Sara and I are just winding up a beautiful vacation in the Sierras, and that included an extended weekend where our family was able to join us, as well as a few others who often hang out with us when we get together. Our last meal was pizza on the deck and looking around at those who sat around my table that night and listening to the laughter and expressions of love for each other, I was overwhelmed with gratefulness for the people God has surrounded my life with in these days. I love them all so much and am blessed by any time we get to share life together.
When family life is good, it is very good. It encompasses people of all ages that have lifelong connections, however long that life has been. It was only five years for my grandson and so many more for my ninety-one year-old dad. Many of us spent as long as a week together without any of the drama so many families experience. We lived together, cooked together, cleaned up together, and played together with everyone pitching in to help and no hurt feelings or people pushed to do what they don’t want to do. It was free-flowing, enriching, and loads of fun. Life in a family like that is so renewing, of course the primary image used to describe the church in the New Testament is of a healthy family under the most amazing Father in the universe.
At the same time I am well aware that this isn’t every family’s experience. Sara and I have both had some challenges in our extended families over the years that made such gatherings awkward and at times even painful. In addition my email is filled with people who are suffering from the pain of dysfunctional families—with absent or uninvolved parents, manipulative siblings, and constant expectations and hurt feelings no one can satisfy. When family is good it is very good, and when it is painful it is incredibly painful.
Whatever your experience with family, painful or not, we all have a better family we belong to. Jesus is building his church out of people who are learning to live in the love of his Father, so they can share it freely with others. You’ll notice it taking shape around you when you meet people who don’t hold expectations for you or seek to manipulate you to their own ends. They love others as freely as they have been loved by God, and look to share their lives in helping care for others around them. If you don’t know people like that, let God make you a person like that. Only those extravagantly loved can love with extravagance. Learn to live in that reality and you won’t need to use others to meet your own needs. Then we can uncover the glorious treasure that other people are around us, even at their most broken, and find ourselves in a family as full of care, love and joy as the most healthy family on the planet.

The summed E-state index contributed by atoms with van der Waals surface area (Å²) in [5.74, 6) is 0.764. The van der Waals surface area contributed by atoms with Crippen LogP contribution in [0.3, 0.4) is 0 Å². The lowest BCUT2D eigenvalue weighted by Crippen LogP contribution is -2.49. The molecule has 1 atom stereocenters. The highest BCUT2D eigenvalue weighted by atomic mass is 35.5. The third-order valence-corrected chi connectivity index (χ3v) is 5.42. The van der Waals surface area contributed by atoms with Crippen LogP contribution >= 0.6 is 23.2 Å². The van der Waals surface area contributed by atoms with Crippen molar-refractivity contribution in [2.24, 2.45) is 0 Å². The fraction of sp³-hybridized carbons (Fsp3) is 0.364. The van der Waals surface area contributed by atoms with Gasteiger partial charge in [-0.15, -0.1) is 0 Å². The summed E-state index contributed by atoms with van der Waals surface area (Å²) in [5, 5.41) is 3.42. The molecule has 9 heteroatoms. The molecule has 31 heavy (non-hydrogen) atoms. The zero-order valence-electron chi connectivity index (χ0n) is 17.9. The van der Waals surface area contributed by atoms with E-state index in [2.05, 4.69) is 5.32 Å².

And if you have family life like that, keep an eye out for others who could benefit being involved with yours and invite them to join you. There is no greater environment to discover God’s love and for people to relax into his life than a family that knows how to love, laugh, and celebrate God’a life together.
Some other notes of interest:
This coming Thursday, August 18, Sara and I will be gathering with brothers and sisters just down the mountain where we’ve been staying. We’ll meet at a private home in Clovis, CA. If you want details you can get them from our travel page. Just email Amy to RSVP and get details for location. We would love to have you join us.
Also, I was recently interviewed for The Love Cast, a podcast hosted by a friend of mine, Jamal Jivanjee, who has an interesting journey of his own paying quite a price to help encourage the church Jesus is building in the world. We talked about my journey of learning to live loved. Our conversation is Episode 8. We finish the conversation in a second part that will appear next week as Episode 9.